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Ethical Research Involving Children

Facilitating future benefit when a participant has a degenerative illness and cannot give consent. Andrew Williams

You can download this ERIC case study as a pdf in English, français, español, 한국어, Türkçe and Bahasa Indonesia.

Very often a child with a severe fixed, or an evolving, neurodegenerative condition cannot give meaningful consent to research. The child’s age and the profundity of their evolving neurological condition make consent impossible. Neurodegenerative conditions are extremely rare, are still very poorly understood and require tertiary/quaternary centre management for appropriate diagnosis and subsequent management. Such management is often highly complex and is at the very frontiers of understanding.

Health care professionals involved in managing such children are faced with accepting the status quo or endeavouring to effect a change that will benefit other such cases in the future through increasing knowledge of the condition by conducting research.

The ethical challenge:
There is a fundamental necessity to develop a knowledge base about the causes of and the evolving clinical pathology of degenerative conditions in order to assist future case management.
The ethical challenge is whether:
a) Such a journey should be undertaken at all, as the medical management is challenging in itself without this additional role.
b) Tempering understandable expectations against realism, that such discoveries generally occur unexpectedly, but usually after a great deal of time and background effort has been put in place.
c) Any answers generally will have a very limited role, if any, for that particular child.
d) Whether to proceed with the research when consent from the child has not been, and is unable to be, obtained.

Choices made:

  • Limit the investigations to clinical and research necessity and where there is a realistic chance of a result based on previous empirical literature or strong clinical evidence, rather than pure exploration. That is, the research should have a robust scientific and/or clinical rationale.
  • Maintain meticulous medical records over many years including medical imaging and photography.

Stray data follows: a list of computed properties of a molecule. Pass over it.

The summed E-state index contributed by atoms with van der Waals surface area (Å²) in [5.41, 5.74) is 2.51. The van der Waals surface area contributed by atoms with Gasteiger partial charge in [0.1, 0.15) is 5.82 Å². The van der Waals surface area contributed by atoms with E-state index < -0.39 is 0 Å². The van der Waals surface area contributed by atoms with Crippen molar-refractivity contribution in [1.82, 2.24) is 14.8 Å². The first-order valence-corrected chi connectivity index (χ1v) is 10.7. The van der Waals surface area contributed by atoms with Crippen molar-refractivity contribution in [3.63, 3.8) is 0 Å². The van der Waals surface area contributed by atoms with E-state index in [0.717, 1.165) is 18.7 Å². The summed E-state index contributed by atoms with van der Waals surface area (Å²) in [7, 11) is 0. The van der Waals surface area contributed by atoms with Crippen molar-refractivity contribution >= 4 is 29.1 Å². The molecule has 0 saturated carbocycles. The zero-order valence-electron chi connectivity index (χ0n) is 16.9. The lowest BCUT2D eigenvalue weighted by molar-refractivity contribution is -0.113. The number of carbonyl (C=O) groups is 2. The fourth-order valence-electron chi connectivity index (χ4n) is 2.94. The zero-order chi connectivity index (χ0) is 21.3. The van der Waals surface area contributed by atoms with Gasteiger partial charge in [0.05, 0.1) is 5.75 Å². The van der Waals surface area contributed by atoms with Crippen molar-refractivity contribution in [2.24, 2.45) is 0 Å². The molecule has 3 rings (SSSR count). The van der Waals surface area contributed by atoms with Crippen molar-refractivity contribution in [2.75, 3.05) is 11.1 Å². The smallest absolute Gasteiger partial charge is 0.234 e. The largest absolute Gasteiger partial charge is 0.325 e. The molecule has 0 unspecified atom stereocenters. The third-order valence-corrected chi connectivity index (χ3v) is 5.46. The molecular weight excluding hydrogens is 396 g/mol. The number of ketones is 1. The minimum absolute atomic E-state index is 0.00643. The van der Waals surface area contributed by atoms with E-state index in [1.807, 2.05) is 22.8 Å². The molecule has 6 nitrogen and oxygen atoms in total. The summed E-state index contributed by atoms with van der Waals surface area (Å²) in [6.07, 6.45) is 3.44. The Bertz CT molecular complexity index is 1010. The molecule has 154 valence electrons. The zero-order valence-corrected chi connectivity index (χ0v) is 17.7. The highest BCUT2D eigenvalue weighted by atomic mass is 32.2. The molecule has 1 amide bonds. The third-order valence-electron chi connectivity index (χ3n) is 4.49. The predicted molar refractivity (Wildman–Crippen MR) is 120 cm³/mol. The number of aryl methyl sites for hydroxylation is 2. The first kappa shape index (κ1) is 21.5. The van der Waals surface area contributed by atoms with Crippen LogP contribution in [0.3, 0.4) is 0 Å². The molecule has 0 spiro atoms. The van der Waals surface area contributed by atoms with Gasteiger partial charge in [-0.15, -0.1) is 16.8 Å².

• Take sufficient DNA, after appropriate signed consent, and store it for future, presently unknown, diagnostic tests. Consider also skin and muscle biopsies to allow cell cultures.
  • Obtain full consent from the child’s parents or guardians for discussion of cases and presentation at relevant regional, national and international meetings.
  • Even when consent is impossible, explain to the child, using verbal, pictorial (i.e., drawings, photographs or videos), dramatic or other appropriate methods about all aspects of his/her care including investigations and storage of DNA or other material for potential future testing. Do this in the parents’ presence.
  • During their lifetime and afterwards, keep these children in your own and other clinicians’ memories, so that their contribution to research is acknowledged and their humanity emphasised. For example (using real life examples in which the decision was made by parents to waive anonymity), if parents give consent, the children can be used on a national television broadcast[1], photographs of the child could be displayed in medical offices or children’s wards; a prize, scholarship or charity could be named after them[2], parents may be included as co-authors on conference abstracts and individual children named[3].
  • Reflexive questions/considerations:

  • Are you going to just do your job or, as well, put in extra time, over years, to improve knowledge and provide future benefit?
  • Ask yourself what is motivating you. Are you doing this to benefit the child and his/her parents, future patients and their families, or yourself?
  • How are you going to balance the need to find an answer against the possibility of unrealistic family expectations of the timeframe for delivery and what such an answer will realistically mean, when it eventually arrives?
  • When the child’s condition makes it unlikely that they can provide consent, how will you meet the requirements for them and their parents to be informed?
  • The child’s interests must always be first and foremost – and never the family’s or your own.
  • Contributed by: Dr Andrew N. Williams, Virtual Academic Unit, CDC, Northampton General Hospital, Northampton, NN1 1BD, United Kingdom.

    1. Children in Need Appeal 2012, introduced by Dame Helen Mirren accessed December 27th 2012.
    2. accessed September 10th 2012 Thomas’ Fund in Northamptonshire, United Kingdom. This provides in-patient music therapy on paediatric and neonatal wards in Northamptonshire as well as at home for children and young people with life-limiting illnesses or a disability which, for medical reason, means they are too ill to attend school for extended periods.
    3. Alzoubidi R., Price S., Smith L., Baas F., & Williams A.N. (2010). A New Subtype of Pontocerebellar Hypoplasia. Dev Med Child Neurol., Volume 52, Issue s1, p. 31.

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